Apr 7th 2021
EXTRACT: " One can, and perhaps should, take the optimistic view that moral panics in the US blow over; reason will once again prevail. It could be that the Biden era will take the sting out of Trumpism, and the tolerance for which American intellectual life has often been admired will be reinvigorated. This might even happen while the noxious effects of American influence still rage in other countries. For the sake of America and the world, one can only hope it happens soon.  "
Mar 28th 2021
EXTRACT: "By refusing (despite having some good reasons) to end electoral gerrymandering, Chief Justice John G. Roberts, Jr., has directly enabled the paralyzing hyper-partisanship that reached its nadir during Donald Trump’s presidency. By striking down all limits on corporate spending on political campaigns in the infamous 2010 Citizens United decision, he has helped to entrench dark money in US politics. And by gutting the 1965 Voting Rights Act in Shelby County v. Holder, Roberts has facilitated the racist voter-suppression tactics now being pursued in many Republican-controlled states."
Mar 24th 2021
EXTRACT: "the UK’s tough choices accumulate, and the problems lurking around the corner look menacing. Britain will have to make the best of Brexit. But it will be a long, hard struggle, all the more so with an evasive fabulist in charge."
Mar 15th 2021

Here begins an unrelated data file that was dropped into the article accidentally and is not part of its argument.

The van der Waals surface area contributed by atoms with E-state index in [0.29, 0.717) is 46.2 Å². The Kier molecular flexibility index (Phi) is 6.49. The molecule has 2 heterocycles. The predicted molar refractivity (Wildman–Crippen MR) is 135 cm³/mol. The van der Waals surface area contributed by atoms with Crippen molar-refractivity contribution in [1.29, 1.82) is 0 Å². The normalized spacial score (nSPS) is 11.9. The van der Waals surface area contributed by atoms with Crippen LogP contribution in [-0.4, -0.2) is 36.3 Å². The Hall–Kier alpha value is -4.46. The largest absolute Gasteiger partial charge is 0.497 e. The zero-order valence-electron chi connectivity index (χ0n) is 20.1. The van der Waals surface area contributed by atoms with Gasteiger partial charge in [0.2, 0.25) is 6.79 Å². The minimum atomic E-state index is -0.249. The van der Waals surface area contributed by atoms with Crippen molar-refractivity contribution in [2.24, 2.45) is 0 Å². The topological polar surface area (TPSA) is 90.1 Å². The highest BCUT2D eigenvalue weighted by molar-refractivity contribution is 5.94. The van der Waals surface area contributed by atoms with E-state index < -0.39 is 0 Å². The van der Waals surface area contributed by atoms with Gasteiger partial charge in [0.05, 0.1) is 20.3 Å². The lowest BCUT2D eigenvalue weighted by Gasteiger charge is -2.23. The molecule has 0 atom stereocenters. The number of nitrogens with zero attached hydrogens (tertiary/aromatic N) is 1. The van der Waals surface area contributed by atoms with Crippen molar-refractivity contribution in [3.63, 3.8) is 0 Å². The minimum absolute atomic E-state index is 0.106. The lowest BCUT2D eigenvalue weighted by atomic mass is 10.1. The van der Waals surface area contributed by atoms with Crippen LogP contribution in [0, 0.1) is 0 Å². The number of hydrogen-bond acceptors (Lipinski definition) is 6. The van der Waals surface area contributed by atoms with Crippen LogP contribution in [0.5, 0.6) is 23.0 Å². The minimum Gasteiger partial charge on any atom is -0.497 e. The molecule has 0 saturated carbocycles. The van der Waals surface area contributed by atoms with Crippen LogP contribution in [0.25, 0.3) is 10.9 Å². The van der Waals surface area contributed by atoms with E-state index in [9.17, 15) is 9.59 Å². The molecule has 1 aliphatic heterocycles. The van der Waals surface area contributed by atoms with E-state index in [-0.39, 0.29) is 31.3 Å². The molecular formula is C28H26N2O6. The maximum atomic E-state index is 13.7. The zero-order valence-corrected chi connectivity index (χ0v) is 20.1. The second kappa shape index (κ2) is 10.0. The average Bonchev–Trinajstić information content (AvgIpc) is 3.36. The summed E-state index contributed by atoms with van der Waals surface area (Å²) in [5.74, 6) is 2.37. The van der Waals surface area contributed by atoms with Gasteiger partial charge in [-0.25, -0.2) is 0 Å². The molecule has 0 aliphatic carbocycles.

EXTRACT: "Over the years, the approach of most American policymakers toward the Israeli-Palestinian conflict has been Israel-centric with near total disregard for the suffering endured by the Palestinian people. The architects of policy in successive US administrations have discussed the conflict as if the fate of only one party (Israel) really mattered. Israelis were treated as full human beings with hopes and fears, while Palestinians were reduced to a problem that needed to be solved so that Israelis could live in peace and security.  ..... It is not just that Israelis and Palestinians haven’t been viewed with an equal measure of concern. It’s worse than that. It appears that Palestinians were judged as less ​human than Israelis, and were, therefore, not entitled to make demands to have their rights recognized and protected."
Mar 8th 2021
EXTRACTS: "XThere’s a global shortage in semiconductors, and it’s becoming increasingly serious." ...... "The automotive sector has been worst affected by the drought, in an era where microchips now form the backbone of most cars. Ford is predicting a 20% slump in production and Tesla shut down its model 3 assembly line for two weeks. In the UK, Honda was forced to temporarily shut its plant as well." ..... " As much as 70% of the world’s semiconductors are manufactured by just two companies, Taiwan Semiconductor (TSMC) and Samsung."
Mar 5th 2021
EXTRACT: "Back in 1992, Lawrence H. Summers, then the chief economist at the World Bank, and I warned that pushing the US Federal Reserve’s annual inflation target down from 4% to 2% risked causing big problems. Not only was the 4% target not producing any discontent, but a 2% target would increase the risk of the Fed’s interest-rate policy hitting the zero lower bound. Our objections went unheeded. Fed Chair Alan Greenspan reduced the inflation target to 2%, and we have been paying for it ever since. I have long thought that many of our economic problems would go away if we could rejigger asset markets in such a way as to make a 5% federal funds rate consistent with full employment in the late stage of a business cycle."